Last week, we had the option of doing two different challenges. Some of you completed the second one immediately, much to my delight and surprise. Let’s review.
Challenge 1 was to write a minimum of 350 words every day. Challenge 2 was to share something you wrote, either from the photography challenge or another piece you were working on. Several people were brave enough to either share links or post their work in last week’s thread – I highly recommend you check them out.
Personal confession time: I wrote five days out of seven this time around, most nights far exceeding the goal count. This seems to be about what I can handle. I’d really love to work up to daily writing but this 5/7 seems to be what is working in my life right now. I’m not gonna slam it. It’s a hella lot better than not writing at all.
Leave your updates in the comments below. I look forward to passing out many gold stars!
This week: This is a bountiful week for us challengers. There is a choice of three options below, of which you can do one, two, or all three.
1. We’re going to bump our daily count up just a smidge to 400 words per day.
2. Fabulous artist Camilla Engman is running a contest on her own site. Tell the story behind these illustrations. The winner gets a free item of choice from her studio! The contest is open until March 5th. Even if you don’t win, I’ll have some bonus points for you here.
3. Our own amazing Linotte Melodieuse issued a Lentian-NaNo challenge; 40 days of writing with a 50,000 word goal. That’s a daily goal of 1250 words. I know there are some overachievers among you who can take that on.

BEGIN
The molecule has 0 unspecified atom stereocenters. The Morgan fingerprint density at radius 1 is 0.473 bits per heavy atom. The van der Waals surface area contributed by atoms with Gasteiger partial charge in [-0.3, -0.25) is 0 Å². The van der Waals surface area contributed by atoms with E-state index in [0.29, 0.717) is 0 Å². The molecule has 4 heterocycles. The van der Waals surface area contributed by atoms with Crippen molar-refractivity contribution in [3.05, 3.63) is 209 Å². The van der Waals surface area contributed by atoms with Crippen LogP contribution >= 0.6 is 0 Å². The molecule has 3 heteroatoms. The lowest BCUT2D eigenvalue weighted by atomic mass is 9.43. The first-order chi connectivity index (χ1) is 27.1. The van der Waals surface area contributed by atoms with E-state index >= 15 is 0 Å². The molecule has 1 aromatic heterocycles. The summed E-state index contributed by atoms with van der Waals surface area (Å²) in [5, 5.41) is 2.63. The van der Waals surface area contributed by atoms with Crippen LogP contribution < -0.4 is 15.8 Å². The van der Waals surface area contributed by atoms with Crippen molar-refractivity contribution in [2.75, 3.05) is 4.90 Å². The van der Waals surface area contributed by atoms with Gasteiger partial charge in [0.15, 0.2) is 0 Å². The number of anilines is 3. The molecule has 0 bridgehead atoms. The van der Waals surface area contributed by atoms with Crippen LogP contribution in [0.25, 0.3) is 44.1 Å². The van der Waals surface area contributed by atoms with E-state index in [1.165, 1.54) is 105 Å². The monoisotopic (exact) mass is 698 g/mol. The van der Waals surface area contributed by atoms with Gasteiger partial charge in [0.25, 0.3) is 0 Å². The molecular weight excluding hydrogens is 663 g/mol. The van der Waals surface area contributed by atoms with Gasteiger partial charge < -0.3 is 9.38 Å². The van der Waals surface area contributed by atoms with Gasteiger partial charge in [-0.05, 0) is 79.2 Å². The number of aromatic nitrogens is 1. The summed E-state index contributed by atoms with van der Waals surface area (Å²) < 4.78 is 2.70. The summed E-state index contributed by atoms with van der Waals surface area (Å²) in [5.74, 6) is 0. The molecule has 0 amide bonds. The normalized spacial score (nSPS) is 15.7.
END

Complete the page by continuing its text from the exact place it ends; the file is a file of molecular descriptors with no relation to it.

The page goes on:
That’s it! You have until 10 p.m. next Sunday to check in and tell us how you did.
New friends and old friends, don’t forget that our writers group is open 24/7 for commiseration and support, as well as helpful links, contest submission information, and tips.
Need a little inspiration? Try this writing exercise:
Imagine a person with an idiosyncratic way of seeing the world (for instance, an occasional drug dealer, who, because of his amateur status, is more than usually prone to seeing danger where there is none; an entomologist who tends to categorize the world dryly, as if seen through a microscope; a world-class athlete whose clarity of vision is almost hallucinogenic). Have this character witness a traumatic event that does not directly involve him or her. Narrate the event from a first-person point of view, making sure that the perspective is carefully built around the idiosyncrasies of this personality. Also, as a hidden aspect of this character, imagine him or her as some kind of unusual animal. 600 words. (via mysite.du.edu)